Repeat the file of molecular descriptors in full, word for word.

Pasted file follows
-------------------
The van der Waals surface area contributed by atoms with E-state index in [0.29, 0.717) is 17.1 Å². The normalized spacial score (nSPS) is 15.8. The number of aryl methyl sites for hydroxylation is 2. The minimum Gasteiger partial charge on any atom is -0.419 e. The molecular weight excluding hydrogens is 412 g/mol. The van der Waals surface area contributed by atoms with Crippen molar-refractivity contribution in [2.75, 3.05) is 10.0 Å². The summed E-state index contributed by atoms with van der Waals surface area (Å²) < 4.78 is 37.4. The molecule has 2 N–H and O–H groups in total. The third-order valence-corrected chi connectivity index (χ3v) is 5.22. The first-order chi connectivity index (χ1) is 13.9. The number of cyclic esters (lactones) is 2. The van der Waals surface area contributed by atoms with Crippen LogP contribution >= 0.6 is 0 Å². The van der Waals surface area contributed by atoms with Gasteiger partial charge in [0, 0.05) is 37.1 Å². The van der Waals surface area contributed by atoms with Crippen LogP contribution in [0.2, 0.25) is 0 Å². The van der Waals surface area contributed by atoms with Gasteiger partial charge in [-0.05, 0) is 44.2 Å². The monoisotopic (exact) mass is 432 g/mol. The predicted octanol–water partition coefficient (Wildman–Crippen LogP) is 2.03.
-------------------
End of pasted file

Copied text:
The van der Waals surface area contributed by atoms with E-state index in [0.29, 0.717) is 17.1 Å². The normalized spacial score (nSPS) is 15.8. The number of aryl methyl sites for hydroxylation is 2. The minimum Gasteiger partial charge on any atom is -0.419 e. The molecular weight excluding hydrogens is 412 g/mol. The van der Waals surface area contributed by atoms with Crippen molar-refractivity contribution in [2.75, 3.05) is 10.0 Å². The summed E-state index contributed by atoms with van der Waals surface area (Å²) < 4.78 is 37.4. The molecule has 2 N–H and O–H groups in total. The third-order valence-corrected chi connectivity index (χ3v) is 5.22. The first-order chi connectivity index (χ1) is 13.9. The number of cyclic esters (lactones) is 2. The van der Waals surface area contributed by atoms with Crippen LogP contribution >= 0.6 is 0 Å². The van der Waals surface area contributed by atoms with Gasteiger partial charge in [0, 0.05) is 37.1 Å². The van der Waals surface area contributed by atoms with Crippen LogP contribution in [0.2, 0.25) is 0 Å². The van der Waals surface area contributed by atoms with Gasteiger partial charge in [-0.05, 0) is 44.2 Å². The monoisotopic (exact) mass is 432 g/mol. The predicted octanol–water partition coefficient (Wildman–Crippen LogP) is 2.03.